The food vendors are required to supply themselves from the market's farm vendors, and as for Sauer, "he'll be using maple syrup and honey from our growers," Kotsanas said.

Other changes from recent years are being carried forward. Among them, the market will continue to accept Electronic Bank Transfer (EBT) cards for payment from recipients of federal government food aid; mid-week markets on Tuesdays and Wednesdays are being scheduled; and live entertainment and special events will be part of the market each week (see sidebar).

The weather so far this spring has been encouraging, and some of the initial produce will be greens, including lettuce and spinach. "Radishes won't be too far behind," Kotsanas said. "This is looking to be a really good growing season, the way things have started."

"If we have produce we'll have happy customers who return," he said. "It can be a vicious cycle the other way."

Besides food sales, the Rochester Downtown Farmers Market includes weekly entertainment and special events. Here is a schedule for the initial weeks of the market:

• May 2: Music by Emily Whitcomb


• May 9: Music by Stephanie Wescot, a visit from the Rochester Public Library's BookBike

• May 23: Music by Denise Guelker Braus and Emily Whitcomb

• May 30: Music by Lisa Dixon

• June 6: Mayo Clinic Dietician Interns food demo, Health Source Chiropractic's massage chair, a visit from the Rochester Public Library's BookBike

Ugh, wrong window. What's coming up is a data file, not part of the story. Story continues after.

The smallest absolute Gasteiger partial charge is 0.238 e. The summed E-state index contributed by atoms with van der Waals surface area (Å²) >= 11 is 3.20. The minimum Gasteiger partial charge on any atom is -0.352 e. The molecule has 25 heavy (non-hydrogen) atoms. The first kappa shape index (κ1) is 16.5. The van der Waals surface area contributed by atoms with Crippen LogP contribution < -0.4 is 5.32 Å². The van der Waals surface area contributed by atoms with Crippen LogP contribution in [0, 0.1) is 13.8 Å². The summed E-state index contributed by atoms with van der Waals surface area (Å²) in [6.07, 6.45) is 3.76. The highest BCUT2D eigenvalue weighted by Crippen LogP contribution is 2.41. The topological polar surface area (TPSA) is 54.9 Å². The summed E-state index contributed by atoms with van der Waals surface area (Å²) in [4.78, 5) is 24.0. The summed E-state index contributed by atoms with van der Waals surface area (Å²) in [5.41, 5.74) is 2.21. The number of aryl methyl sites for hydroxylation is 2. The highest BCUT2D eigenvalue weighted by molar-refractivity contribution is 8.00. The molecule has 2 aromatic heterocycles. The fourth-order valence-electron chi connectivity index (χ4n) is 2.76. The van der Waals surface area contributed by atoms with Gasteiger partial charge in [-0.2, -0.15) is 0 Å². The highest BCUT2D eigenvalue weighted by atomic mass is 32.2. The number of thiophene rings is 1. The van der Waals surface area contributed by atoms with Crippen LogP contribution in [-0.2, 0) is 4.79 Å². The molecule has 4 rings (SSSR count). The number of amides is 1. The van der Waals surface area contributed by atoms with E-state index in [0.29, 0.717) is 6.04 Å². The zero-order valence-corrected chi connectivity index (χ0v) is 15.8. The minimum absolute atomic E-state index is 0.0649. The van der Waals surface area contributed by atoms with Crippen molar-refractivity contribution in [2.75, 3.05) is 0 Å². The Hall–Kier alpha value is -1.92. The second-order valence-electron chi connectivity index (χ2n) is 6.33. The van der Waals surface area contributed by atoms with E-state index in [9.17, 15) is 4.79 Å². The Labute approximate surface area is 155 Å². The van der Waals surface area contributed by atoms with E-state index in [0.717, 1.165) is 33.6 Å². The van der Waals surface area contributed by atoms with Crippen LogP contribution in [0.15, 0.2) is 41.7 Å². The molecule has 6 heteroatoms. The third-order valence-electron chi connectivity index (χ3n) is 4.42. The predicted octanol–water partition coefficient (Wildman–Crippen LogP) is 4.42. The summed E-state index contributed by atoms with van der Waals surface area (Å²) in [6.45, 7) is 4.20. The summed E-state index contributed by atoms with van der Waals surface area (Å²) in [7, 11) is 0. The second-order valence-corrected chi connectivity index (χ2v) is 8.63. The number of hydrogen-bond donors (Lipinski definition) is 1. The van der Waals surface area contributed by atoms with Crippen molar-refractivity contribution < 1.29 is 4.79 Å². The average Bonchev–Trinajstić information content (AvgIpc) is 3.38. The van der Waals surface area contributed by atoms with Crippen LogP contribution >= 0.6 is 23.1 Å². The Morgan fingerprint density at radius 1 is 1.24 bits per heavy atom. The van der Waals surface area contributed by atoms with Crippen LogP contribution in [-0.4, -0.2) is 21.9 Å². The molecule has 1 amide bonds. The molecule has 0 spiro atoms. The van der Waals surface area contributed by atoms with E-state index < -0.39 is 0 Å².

• June 13: Radish Magazine's Healthy Living Fair, music by Denise Guelker Braus and Emily Whitcomb

• June 20: Music by Lisa Dixon, a visit from the Rochester Public Library's BookBike

• Early September: Kids Day



Additional mid-week farmers markets will be held on these days and locations:

• 2 p.m. to 6 p.m. Tuesdays from June 16 to Sept. 29 at Ashley Furniture, 3900 U.S. 52 N. A dozen or more vendors are expected to participate.

• 2 p.m. to 6 p.m. Wednesdays from June 17 to Sept. 30 at a location to be determined.


New vendors:

• Devon Ballinger, Wayfarer's Garden, diverse variety of produce

• Craig Carr, Dumfries wildflower Honey, honey, nuts, fruit

• Emily Hanson-Funke, Crooked Pine Farm, goat milk soap, lotions, heirloom squash


• Garrett Kolb Woodworking, cedar & maple sapling, unique wooden crafts

• Shawn Lorence, Lorence's Berry Farm, berries, jams, syrups, aspargus

• Cindy Wolf, O'Neill Family Farm, lamb, beef, tanned sheepskin and wool products

• Bill Orton, Hare & Tortoise Farm, produce, cut flowers

• Ryan Patrick, Frontier Farm, produce

• Katie Piper, In Bloom Garden Center, annuals, perennials, hanging baskets, patio pots, produce

• August Serio, Serio Farm, produce, fruit, heated greenhouses will bring tomatoes all winter

• Alex White, Shal Family Farm, produce, herbs, fruit, unique "easy packs" for creating a whole dish


• Song Yang, Yang Family Farm, produce, herbs, fruit

Concession vendors:

Stephan Jennebach, Firebrick Bread Wood-Fired Pizza, wood-fired pizza using market ingredients, breakfast pizza, blueberry feta pizza

Abe Sauer, Crash Cart Coffee, cold-press coffee

Farmers Market veggies.jpg
2014 Farmers Market